Posted: Aug. 23, 2004
By Celia Cohen
To find out who the serious candidates are, you follow the money.
Here in the 2004 primary season, these candidates are some of the serious ones: William Swain Lee, Matthew P. Denn, Christopher A. Coons, Paul G. Clark, Penrose Hollins and Ernesto B. Lopez.
These candidates are not: Michael D. Protack, Richard J. Korn, Dianne M. Kempski and Gary L. Bowman.
Sherry L. Freebery certainly used to be and could make a comeback. Her campaign for New Castle County executive began with a gold rush, filling her campaign treasury with more than $100,000, but the money largely stopped once she was indicted in late May on federal corruption charges, even though she pleaded innocent and called the indictment politically motivated.
Freebery says she made a deliberate decision to hold off on the fund raising but now has it cranking again.
Campaign finance reports for candidates running on Primary Day, Sept. 11, were due last week to state election officials. The reports cover financial activity for 2004 from Jan. 1 through Aug. 12.
Candidates unopposed for nomination, such as Gov. Ruth Ann Minner, did not have to submit campaign finance reports. The last public accounting of their treasuries was filed at the end of 2003, letting them keep their opponents guessing until the next reports are due in early October.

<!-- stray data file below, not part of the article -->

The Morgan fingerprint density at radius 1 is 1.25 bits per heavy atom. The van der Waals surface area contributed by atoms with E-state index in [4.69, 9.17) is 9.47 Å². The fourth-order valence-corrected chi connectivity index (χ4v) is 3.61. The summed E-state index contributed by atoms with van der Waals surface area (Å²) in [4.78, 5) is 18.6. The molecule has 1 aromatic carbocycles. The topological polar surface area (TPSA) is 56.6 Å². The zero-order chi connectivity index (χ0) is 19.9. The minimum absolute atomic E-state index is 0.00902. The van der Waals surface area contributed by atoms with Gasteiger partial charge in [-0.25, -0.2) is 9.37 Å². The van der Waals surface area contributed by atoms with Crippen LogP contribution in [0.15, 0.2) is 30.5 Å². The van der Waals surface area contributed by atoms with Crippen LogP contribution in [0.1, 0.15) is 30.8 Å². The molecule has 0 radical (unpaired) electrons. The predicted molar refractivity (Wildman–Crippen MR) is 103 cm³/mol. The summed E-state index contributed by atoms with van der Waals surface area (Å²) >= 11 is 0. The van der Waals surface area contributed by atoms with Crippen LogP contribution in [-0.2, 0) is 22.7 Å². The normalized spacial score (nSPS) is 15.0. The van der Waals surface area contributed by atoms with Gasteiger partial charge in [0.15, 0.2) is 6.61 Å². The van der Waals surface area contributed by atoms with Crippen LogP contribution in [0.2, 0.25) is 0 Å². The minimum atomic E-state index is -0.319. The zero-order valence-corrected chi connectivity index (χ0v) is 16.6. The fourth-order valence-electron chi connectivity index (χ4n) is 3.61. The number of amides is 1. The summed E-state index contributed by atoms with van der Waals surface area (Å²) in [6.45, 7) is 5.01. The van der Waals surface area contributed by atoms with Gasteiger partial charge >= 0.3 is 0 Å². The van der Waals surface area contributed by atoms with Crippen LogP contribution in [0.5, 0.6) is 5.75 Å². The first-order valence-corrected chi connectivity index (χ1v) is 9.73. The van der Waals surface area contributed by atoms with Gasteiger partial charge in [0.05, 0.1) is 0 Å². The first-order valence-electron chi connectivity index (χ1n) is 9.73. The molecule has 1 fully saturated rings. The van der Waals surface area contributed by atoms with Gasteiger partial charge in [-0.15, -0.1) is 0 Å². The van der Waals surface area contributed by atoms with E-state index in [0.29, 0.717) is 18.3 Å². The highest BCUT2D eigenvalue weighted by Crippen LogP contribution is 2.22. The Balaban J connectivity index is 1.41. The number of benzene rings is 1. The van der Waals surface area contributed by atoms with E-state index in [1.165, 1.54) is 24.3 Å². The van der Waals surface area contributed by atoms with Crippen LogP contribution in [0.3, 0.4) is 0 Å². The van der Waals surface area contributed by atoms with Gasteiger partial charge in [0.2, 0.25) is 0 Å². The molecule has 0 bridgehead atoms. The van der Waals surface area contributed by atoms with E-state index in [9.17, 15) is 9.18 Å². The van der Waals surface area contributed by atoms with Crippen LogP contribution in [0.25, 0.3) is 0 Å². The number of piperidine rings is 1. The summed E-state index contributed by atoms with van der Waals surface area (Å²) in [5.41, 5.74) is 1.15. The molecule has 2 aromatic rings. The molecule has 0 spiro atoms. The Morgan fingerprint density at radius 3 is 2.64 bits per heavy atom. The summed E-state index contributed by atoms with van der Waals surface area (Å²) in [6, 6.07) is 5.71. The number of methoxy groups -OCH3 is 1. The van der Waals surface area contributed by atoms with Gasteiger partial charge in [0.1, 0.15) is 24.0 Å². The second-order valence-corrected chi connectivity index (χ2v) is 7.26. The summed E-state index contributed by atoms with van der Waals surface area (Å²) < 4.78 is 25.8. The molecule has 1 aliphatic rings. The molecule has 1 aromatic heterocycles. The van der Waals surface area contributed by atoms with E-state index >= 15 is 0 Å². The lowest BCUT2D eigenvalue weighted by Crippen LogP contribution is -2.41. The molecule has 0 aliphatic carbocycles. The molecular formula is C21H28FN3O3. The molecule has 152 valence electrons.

Money often is called the first primary, because the spending records generally reflect breadth and depth of support or sometimes the deep pockets of a self-financing candidate. That is why it is regarded as a gauge for how seriously someone should be taken.
There are only two statewide primaries this year -- a Republican contest for governor and a Democratic election for insurance commissioner. In both cases, the money advantage belonged to the candidate with the party endorsement.
Bill Lee, the Republican Party's endorsed candidate for governor, was the class act of the entire primary field, raking in $258,107. Between last year and this one, Lee collected more than $410,000. He is going to need it -- and more. Minner, a first-term Democrat, is expected to top her 2000 campaign budget of $1.5 million as she runs for re-election.
Lee has competition for the Republican nomination, but not much of it, if the campaign finance reports for his two opponents are any indication. Mike Protack reported about $14,000 cash on hand -- a credible amount for a legislative candidate, not a gubernatorial one. David C. Graham has under $2,000 in the bank.
Matt Denn, the Democratic Party's endorsed candidate for insurance commissioner, is swamping Karen Weldin Stewart in the money race, even though she was the uncontested nominee four years ago.
Denn has raised a total of $228,852, including $105,804 in contributions this year, and has $153,882 in his treasury. Stewart began the year with a respectable $61,321 on hand, but her fund raising in 2004 dipped to $35,275, and she has only $16,843 left in the bank.
Among Stewart's expenditures, she paid herself back $9,354 from a loan of $15,318 she made for her 2000 run. She still owes herself $5,964.